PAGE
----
All changes take effect from April 2023
HMRC is seeking to modernise the tax system and to bring in tax revenues earlier. A key part of this is the introduction of MTD (officially “Making Tax Digital”), currently scheduled for April 2024.
The cornerstone of HMRC’s MTD system is the requirement for sole traders, members of partnerships and landlords to submit quarterly tax returns to HMRC through compliant software. These will be in
addition to the annual tax return currently submitted.
MTD will be the subject of a later article as much of the detail is still under development. However in preparation for its introduction, the rules for taxing trading profits made by sole traders and members of
partnerships and LLPs will change significantly from April 2023.
What is changing?
At the moment, sole traders and members of partnerships and LLPs pay tax on their business profits based on the accounting year-end falling during that tax year. By way of example, if your business
draws its accounts up to 30 June each year, you would pay tax on the profits made in the period 1 July 2020 to 30 June 2021 on your 2021/22 tax return.
From April 2024, all sole traders and members of partnerships and LLPs will pay tax on the profits made in the business in the tax year itself. This means that many will pay taxes on more than 12 months of
profits in the year of transition which is 2023/24.
Taking again, a business which currently has a 30 June year-end, the table below shows the profits which will be taxed each year:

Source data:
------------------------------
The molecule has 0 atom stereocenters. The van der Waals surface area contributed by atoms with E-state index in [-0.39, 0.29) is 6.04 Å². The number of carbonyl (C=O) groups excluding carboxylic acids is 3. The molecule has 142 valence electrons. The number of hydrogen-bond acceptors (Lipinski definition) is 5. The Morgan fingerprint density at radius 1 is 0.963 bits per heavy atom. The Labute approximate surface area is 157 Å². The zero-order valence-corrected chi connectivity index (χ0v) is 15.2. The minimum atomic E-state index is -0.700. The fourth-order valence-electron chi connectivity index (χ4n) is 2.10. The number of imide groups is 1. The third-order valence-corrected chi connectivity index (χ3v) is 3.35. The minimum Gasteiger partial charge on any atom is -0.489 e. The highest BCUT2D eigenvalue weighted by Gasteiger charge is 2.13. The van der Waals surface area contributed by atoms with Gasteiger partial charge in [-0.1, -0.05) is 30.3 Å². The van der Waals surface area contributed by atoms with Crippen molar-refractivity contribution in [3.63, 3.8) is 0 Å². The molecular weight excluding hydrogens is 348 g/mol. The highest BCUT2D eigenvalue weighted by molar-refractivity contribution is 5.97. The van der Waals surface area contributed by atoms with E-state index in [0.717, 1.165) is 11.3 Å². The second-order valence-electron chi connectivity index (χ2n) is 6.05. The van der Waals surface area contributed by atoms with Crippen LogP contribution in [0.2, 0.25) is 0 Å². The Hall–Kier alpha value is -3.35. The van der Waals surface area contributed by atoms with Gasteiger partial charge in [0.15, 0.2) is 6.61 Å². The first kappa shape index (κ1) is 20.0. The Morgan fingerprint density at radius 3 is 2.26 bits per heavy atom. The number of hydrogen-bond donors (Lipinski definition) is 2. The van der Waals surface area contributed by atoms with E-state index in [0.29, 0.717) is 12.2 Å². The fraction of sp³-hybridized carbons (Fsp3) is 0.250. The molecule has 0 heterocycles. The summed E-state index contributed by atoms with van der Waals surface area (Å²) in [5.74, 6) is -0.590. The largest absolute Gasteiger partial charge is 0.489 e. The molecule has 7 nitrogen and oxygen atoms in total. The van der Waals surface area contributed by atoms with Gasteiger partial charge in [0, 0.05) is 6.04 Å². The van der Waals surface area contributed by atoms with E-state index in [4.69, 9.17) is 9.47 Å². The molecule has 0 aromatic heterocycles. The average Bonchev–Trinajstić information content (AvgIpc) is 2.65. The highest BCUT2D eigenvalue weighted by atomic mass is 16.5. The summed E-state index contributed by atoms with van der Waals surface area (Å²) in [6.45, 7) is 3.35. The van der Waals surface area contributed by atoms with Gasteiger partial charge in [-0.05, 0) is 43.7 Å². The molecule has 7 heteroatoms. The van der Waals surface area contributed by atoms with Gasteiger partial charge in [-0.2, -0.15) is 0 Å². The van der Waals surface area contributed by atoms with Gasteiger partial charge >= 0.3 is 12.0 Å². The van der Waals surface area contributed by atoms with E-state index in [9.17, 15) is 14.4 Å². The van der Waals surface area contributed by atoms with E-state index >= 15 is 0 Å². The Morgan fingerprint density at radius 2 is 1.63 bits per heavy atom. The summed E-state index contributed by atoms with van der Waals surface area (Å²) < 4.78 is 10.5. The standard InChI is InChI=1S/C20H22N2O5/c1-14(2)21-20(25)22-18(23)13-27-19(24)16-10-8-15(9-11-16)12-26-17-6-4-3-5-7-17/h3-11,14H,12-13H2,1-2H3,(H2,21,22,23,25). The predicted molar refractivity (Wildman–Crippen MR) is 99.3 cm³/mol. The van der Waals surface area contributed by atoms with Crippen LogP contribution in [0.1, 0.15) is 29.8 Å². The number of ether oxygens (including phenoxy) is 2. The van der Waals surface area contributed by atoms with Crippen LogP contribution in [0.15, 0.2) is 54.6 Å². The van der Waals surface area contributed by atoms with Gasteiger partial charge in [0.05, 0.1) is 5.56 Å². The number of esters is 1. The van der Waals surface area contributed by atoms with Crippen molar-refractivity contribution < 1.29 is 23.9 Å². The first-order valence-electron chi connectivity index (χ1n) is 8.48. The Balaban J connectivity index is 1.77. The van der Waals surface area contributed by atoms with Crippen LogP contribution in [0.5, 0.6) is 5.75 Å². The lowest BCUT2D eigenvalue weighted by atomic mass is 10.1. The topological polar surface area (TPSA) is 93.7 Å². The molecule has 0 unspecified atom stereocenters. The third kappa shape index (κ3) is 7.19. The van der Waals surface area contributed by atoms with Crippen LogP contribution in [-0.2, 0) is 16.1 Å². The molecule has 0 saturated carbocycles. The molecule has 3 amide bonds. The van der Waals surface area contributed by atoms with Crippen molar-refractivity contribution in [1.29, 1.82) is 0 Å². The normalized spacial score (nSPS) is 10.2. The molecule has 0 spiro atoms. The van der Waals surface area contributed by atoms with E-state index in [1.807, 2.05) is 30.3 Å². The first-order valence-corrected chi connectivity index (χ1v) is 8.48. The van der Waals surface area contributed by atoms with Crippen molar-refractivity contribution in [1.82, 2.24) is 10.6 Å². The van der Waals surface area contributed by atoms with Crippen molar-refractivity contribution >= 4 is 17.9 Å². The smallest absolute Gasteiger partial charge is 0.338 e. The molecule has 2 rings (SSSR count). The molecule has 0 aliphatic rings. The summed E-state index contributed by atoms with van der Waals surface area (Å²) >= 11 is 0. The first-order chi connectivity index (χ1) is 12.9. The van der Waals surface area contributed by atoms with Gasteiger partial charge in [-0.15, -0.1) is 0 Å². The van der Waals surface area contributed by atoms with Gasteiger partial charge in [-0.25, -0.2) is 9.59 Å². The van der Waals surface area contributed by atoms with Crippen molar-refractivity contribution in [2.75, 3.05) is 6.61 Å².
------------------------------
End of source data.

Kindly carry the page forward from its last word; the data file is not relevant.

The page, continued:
|1 Jun 20 – 30 Jun 21
|1 Jul 21 – 30 Jun 22
|2023/24 (transition period)
|1 Jul 22 – 5 Apr 24
|6 Apr 24 – 5 Apr 25
Who is not affected?
Sole traders and partnerships which already draw up their accounts to 31 March or 5 April each year are not affected as they already pay tax on the profits arising in the tax year. There is no impact on business
trading through a limited company.
For many affected businesses, there will be higher taxable profits in 2023/24 than in other years simply because more than 12 months of profits will be taxed. There are however some reliefs available:
- Deduction of overlap relief
- Spreading the additional profit over up to five years
Most affected businesses will have overlap relief available based on profits made by the business either in its opening years, or on a previous change of rules in the 1990s. From a practical perspective, the overlap relief figure is not always immediately available and it may be necessary to contact HMRC to obtain it. If this is the case we are recommending that affected businesses contact HMRC sooner rather than later, which we are in the process of undertaking for our clients.
Spreading is designed to mitigate the impact of the change on affected businesses. The rules should generally have their desired effect, but many will still see higher tax bills for a period of time as a consequence of the changes. Tax bills will increase from January 2025.
Although it will not be a requirement for sole trader businesses and partnerships to have a 31 March or 5 April year-end, generally it will be simpler for businesses to change their year-end from 2024.
If a business needs a different year-end for commercial reasons, a common example would be farmers, this is possible but the business will still be taxed on profits arising during the tax year. At a minimum taking part of the profits of two accounting years on each tax return will create increased complexity. It may also mean accounts need to be completed very quickly after the business’s year-end to enable tax returns to be prepared in time for the 31 January filing deadline.
The impact on each business will be different, but change is coming.
We would be pleased to talk with businesses that will be affected.
About Chris Bentley
Before joining Harts in 2014, Chris gained several years of experience within the tax department of PwC in Manchester. As a Director, Chris now heads up the specialist Tax and Forensic departments at Harts.